Wednesday, April 10, 2013

The Consuming Fires of Gerald - Illustrations

This story was a lot of fun to illustrate!  Who doesn't want to illustrate people running in mortal fear? 

I wandered through the annuls of art history to paintings about people being attacked. I looked at some battle scenes, murders and the like, but then I remembered, from an art history class, some kind of hullabaloo about a painting called Rape of the Sabine Women.  So, I Googled it.  This painting by Peter Paul Rubens is the first painting I came across of many versions on this theme.  Apparently, just after Romulus (no, not the Star Trek character) founded Rome, the Romans needed some women to be their wives.  They had tried to bargain and debate the merits of matrimony with Romans to the local people, the Sabines, but the locals were not willing to give up their women.  So Romulus held a festival to which he invited the Sabines and the Latins who lived in the area.  Once at the festival, with their young daughters, the Romans grabbed the women who were virgins and took them away to be their wives.



I find it a bit appalling and a bit fascinating that master artists would create giant paintings of such an incident.  Well, Gerald is not quite a Roman, but he does end up with only forty-five minutes to find and mate with a partner.  With that forty-five minutes he ends up fathering four children from four different women.  We don't have details about these unions, but obviously, some of these women were not looking to Gerald for a life-long relationship and may have been forced into an unwanted interaction.  Gerald is despicable.  To express something about this...this...moment, I chose a cropping of the painting by Rubens as the basis for my cover illustration.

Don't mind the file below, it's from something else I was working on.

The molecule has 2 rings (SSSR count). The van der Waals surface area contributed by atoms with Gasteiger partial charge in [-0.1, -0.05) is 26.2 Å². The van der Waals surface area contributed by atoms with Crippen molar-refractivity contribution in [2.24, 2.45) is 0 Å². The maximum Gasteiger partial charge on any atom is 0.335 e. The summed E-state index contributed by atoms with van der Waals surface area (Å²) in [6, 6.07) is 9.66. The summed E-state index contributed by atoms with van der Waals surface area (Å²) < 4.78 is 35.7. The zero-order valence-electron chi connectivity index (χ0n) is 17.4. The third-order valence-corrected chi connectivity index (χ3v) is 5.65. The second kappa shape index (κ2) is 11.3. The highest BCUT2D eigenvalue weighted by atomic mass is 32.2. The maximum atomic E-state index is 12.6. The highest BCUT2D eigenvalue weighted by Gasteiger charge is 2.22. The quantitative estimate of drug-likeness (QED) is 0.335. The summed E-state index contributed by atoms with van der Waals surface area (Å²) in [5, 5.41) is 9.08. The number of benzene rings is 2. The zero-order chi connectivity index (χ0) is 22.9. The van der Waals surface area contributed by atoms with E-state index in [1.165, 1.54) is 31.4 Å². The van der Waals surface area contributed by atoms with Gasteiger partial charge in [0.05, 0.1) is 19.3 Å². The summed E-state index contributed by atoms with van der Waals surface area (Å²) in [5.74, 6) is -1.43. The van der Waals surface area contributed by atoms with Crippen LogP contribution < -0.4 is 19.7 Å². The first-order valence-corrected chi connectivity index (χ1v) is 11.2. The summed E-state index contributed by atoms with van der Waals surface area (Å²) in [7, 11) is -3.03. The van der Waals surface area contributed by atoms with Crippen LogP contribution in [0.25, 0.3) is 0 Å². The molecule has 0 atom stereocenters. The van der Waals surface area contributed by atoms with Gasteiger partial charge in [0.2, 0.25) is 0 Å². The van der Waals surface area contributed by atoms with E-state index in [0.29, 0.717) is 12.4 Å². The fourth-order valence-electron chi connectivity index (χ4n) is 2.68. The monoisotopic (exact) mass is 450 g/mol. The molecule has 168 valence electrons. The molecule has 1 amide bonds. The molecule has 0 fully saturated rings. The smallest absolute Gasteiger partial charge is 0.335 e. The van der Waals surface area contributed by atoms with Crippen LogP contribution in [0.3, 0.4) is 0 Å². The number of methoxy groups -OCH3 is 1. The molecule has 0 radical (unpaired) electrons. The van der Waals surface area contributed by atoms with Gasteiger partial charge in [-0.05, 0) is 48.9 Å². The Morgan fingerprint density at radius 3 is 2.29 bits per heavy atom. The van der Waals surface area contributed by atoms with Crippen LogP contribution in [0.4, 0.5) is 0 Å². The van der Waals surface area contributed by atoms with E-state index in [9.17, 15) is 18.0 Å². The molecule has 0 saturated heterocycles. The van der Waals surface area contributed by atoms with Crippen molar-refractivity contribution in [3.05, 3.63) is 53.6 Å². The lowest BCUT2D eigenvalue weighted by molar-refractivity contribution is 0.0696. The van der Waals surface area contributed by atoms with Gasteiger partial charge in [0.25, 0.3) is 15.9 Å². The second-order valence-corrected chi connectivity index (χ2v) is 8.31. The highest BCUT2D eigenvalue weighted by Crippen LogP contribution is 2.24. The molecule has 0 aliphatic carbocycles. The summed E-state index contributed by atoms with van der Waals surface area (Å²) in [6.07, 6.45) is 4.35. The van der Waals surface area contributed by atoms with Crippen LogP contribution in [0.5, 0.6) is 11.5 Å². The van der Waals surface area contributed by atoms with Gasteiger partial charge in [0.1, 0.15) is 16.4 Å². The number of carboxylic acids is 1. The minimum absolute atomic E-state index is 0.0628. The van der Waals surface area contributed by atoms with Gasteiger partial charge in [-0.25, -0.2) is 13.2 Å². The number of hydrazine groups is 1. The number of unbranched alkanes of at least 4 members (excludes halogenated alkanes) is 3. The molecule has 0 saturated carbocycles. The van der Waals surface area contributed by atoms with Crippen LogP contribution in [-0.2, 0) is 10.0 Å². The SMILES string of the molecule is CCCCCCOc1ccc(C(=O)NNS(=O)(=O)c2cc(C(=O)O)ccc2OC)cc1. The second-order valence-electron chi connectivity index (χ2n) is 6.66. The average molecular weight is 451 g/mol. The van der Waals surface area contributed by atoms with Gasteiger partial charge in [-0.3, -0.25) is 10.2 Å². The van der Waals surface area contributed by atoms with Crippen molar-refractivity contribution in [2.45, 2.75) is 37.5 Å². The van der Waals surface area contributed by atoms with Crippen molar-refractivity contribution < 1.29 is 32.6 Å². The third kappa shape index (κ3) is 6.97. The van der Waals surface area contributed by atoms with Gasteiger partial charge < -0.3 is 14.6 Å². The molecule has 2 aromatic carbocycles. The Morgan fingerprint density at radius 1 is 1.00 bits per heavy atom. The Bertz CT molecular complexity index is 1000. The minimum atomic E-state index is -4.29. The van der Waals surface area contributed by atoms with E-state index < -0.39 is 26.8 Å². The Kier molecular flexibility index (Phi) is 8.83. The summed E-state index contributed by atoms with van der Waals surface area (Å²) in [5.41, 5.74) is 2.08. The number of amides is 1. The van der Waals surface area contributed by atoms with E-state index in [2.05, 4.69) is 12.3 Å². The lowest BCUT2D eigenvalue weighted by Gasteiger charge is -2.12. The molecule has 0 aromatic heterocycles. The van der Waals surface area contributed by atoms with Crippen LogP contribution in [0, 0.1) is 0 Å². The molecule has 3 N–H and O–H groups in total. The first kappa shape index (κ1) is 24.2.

This Rubens' scene is of three women running from the Romans.  One woman is being held back by a Roman.  I converted these people into four women running from the consuming fires of Gerald, with one looking back in horror.


I wanted a wood block effect, so, after drawing the women, I filled in the line and some shapes with the blue.  I was happy with the Photoshop coloring of the line, but I wanted something warmer and more complex and luminous for the coloring on the women.  I painted their coloring with oil paint on canvas (see below) and then overlapped it with the drawing.  I was happy with this approach because now the women seem aglow with the consuming fires of Gerald.


The Consuming Fires of Gerald will be published this Friday, April 12, 2013.

No comments:

Post a Comment